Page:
Illustration by Denis Shifrin
"It is the inherent right of every citizen in the homeland to wait in a line for the services the nation promises to provide. That same citizen also has the right to wait in line only for the sake of waiting in line." Theodore Herzl, Zionist Congress, Basel
While tree planters were planting and farmers were farming, I, too, was helping build the nation. Of course I didn't know it then but now in retrospect I see it quite clearly. I was doing my Zionist share by waiting in line. Yes, dear friends and fellow citizens, waiting in line is a task worthy of patriotic respect. I do not fear contradiction when I state that every aspect of shifting your weight from right leg to left leg and back again, behind a person or in front of a person, deserves our admiration.
Like many things we lay claim to, we can also point to the tradition of waiting in line as uniquely Israeli. Grouping people in an orderly fashion echoes back to biblical times: the Israelites waiting in line for Moses to come down from Mount Sinai, the lines massed on the shores of the Red Sea ready to cross, and the line of Persian beauties, including our own Esther, waiting to get the thumbs up from Ahasuerus.
From the very moment in 1968 when I landed in Israel, I found myself on line. It was not an immediate decision because foolish innocence had me questioning the nature of the line I saw forming. But very quickly I learned to grab a position on the line, and then ask questions. After all, you can always leave a line, but you can't always get on one. This is because the powers that be construct lines, a line is an artificial act of the bureaucracy; it is squashing a large public into a small space with only a requisite number of human beings per day on a specified line. I have heard it told that there is a Manual of Line Management - Page 5 states: "A line is the shortest distance between the entrance and the counter."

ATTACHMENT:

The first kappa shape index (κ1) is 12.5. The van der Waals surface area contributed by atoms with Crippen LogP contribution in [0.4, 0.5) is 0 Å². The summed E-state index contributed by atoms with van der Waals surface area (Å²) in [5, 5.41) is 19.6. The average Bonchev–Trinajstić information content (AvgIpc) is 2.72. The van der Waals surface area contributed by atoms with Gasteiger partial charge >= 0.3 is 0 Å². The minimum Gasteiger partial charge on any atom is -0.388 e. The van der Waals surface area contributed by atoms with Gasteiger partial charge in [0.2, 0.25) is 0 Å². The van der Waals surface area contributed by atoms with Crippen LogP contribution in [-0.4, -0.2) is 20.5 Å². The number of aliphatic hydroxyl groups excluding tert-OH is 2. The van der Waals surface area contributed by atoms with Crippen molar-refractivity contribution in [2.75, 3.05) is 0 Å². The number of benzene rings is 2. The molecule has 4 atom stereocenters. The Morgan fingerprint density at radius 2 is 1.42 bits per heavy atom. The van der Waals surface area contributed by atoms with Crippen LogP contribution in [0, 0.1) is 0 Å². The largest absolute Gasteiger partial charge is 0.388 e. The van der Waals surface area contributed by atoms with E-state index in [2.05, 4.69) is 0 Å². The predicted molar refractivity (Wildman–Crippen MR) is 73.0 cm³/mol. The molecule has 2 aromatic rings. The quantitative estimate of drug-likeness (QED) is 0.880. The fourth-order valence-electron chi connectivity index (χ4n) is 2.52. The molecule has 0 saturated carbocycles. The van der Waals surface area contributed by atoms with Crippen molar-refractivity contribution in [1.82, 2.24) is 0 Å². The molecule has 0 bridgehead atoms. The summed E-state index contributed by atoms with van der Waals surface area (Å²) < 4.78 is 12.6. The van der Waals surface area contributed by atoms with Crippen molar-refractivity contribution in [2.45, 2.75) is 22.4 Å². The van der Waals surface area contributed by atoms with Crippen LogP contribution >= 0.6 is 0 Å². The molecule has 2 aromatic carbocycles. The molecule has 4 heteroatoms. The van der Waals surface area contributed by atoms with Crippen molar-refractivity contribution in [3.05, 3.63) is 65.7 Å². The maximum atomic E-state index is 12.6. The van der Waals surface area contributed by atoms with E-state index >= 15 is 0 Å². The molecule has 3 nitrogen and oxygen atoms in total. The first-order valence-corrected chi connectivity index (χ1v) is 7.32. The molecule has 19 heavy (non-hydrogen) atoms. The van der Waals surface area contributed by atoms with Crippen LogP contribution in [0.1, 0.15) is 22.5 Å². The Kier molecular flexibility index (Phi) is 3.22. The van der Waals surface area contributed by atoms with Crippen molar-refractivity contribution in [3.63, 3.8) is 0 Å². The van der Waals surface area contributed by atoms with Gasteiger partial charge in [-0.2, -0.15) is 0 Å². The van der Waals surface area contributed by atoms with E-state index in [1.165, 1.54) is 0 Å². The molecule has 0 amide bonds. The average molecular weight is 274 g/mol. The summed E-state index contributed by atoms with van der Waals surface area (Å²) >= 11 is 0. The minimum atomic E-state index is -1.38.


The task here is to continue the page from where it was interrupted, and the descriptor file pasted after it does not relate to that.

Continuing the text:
Having never stood on the sign-up line for ulpan, I learned survival Hebrew on line at the Kupat Holim, Post Office, vehicle registration, the shoemaker, the baker, the candlestick shaker. My on-site lessons had a logical order: First I learned the numbers as I explained what number I was on line. I learned the pronouns "he" and "she" as I pointed to the individual heading the line, the words "first" and "last" clarified any doubts caused by my heavy accent. When asked how long I'd been waiting I learned the words for "minutes," "hours" or "half a day." I acquired the Israeli "tsk-tsk," and the what-can-we-do shrug of my shoulders. People temporarily left the line only after striking an agreement and receiving permission from three to four standees in their immediate vicinity. The reason given for creating a "space" had to be linked to life or death events; even when I was pregnant, my stomach was carefully scrutinized for signs of a pillow. Sitting down to rest on a corner bench was considered a sign of weakness and your place would not be held for you. After all, we won a war in six days; surely standing for six hours was not expecting too much from the ordinary citizen. All of this was before the mechanization of the line.
When that happened the numbered list came into being. This was the first attempt at changing the anthropological status of the ur-line. A sheet of paper, clearly numbered, was tacked to a closed and locked door. Hanging politely on a string from the thumbtack was a pencil. Potential visitors were requested to write their names next to a number and theoretically return when the office opened its door and their name was called. It didn't take me long to understand that if I unfolded a cot and slept near the mythical door I could be the first to write my name when the numbered sheet of paper was tacked up. I felt no shame in my eye doctor seeing me deshabille this way. After all, he was checking my astigmatism, not my pajamas.
Though winter rains shut off traffic lights and excessive summer heat causes electricity shortages, the line has become a blitz marvel of hi-tech. Now "on-line" means something quite different. As a standing society, we moved at lightning speed from thumb-operated ticket dispensers to moving screens, automated voices and choice of language for our waiting intervals. As in all scientific advances something has been lost. The waiting room, the lobby, the entrance area are now spaces of quiet meditation, each individual assured by the flashing number on the wall that he or she will be received and served. Gone is the chance to bond with your fellow Israelis, learn Hebrew and have fellow line-waiters diagnose your medical symptoms even before the doctor sees you. Most importantly, with the near disappearance of the line, gone is the opportunity to acquire the healthy cynicism that every Israeli needs to survive. That happens when the person at the back of you whispers – "This isn't the end, there's another line on the other side of the door." And all of us on the line laugh because we know that person is right.